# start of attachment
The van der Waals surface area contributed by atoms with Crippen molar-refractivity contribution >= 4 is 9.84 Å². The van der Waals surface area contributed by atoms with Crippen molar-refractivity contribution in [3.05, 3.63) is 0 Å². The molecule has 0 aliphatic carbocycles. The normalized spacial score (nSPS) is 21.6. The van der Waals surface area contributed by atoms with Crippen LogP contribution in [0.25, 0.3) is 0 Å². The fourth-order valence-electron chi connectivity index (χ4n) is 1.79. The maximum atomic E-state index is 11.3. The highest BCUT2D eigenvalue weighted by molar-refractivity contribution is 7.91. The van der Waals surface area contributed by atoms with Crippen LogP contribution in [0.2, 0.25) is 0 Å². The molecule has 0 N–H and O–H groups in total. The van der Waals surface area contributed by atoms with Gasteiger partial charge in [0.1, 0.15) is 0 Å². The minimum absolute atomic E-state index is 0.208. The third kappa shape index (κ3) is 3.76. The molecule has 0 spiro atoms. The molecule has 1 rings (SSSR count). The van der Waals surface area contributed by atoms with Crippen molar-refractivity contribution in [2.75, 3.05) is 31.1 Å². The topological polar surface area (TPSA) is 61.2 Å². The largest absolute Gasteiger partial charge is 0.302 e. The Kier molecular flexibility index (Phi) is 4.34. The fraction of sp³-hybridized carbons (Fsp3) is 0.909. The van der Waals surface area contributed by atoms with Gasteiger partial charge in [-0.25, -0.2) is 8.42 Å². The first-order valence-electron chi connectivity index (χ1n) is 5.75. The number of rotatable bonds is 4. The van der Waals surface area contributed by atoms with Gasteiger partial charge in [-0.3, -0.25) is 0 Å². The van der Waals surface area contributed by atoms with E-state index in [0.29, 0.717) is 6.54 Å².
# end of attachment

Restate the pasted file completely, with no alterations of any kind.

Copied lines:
The van der Waals surface area contributed by atoms with Crippen molar-refractivity contribution >= 4 is 9.84 Å². The van der Waals surface area contributed by atoms with Crippen molar-refractivity contribution in [3.05, 3.63) is 0 Å². The molecule has 0 aliphatic carbocycles. The normalized spacial score (nSPS) is 21.6. The van der Waals surface area contributed by atoms with Crippen LogP contribution in [0.25, 0.3) is 0 Å². The fourth-order valence-electron chi connectivity index (χ4n) is 1.79. The maximum atomic E-state index is 11.3. The highest BCUT2D eigenvalue weighted by molar-refractivity contribution is 7.91. The van der Waals surface area contributed by atoms with Crippen LogP contribution in [0.2, 0.25) is 0 Å². The molecule has 0 N–H and O–H groups in total. The van der Waals surface area contributed by atoms with Gasteiger partial charge in [0.1, 0.15) is 0 Å². The minimum absolute atomic E-state index is 0.208. The third kappa shape index (κ3) is 3.76. The molecule has 0 spiro atoms. The molecule has 1 rings (SSSR count). The van der Waals surface area contributed by atoms with Crippen molar-refractivity contribution in [2.75, 3.05) is 31.1 Å². The topological polar surface area (TPSA) is 61.2 Å². The largest absolute Gasteiger partial charge is 0.302 e. The Kier molecular flexibility index (Phi) is 4.34. The fraction of sp³-hybridized carbons (Fsp3) is 0.909. The van der Waals surface area contributed by atoms with Gasteiger partial charge in [-0.25, -0.2) is 8.42 Å². The first-order valence-electron chi connectivity index (χ1n) is 5.75. The number of rotatable bonds is 4. The van der Waals surface area contributed by atoms with Gasteiger partial charge in [-0.3, -0.25) is 0 Å². The van der Waals surface area contributed by atoms with E-state index in [0.29, 0.717) is 6.54 Å².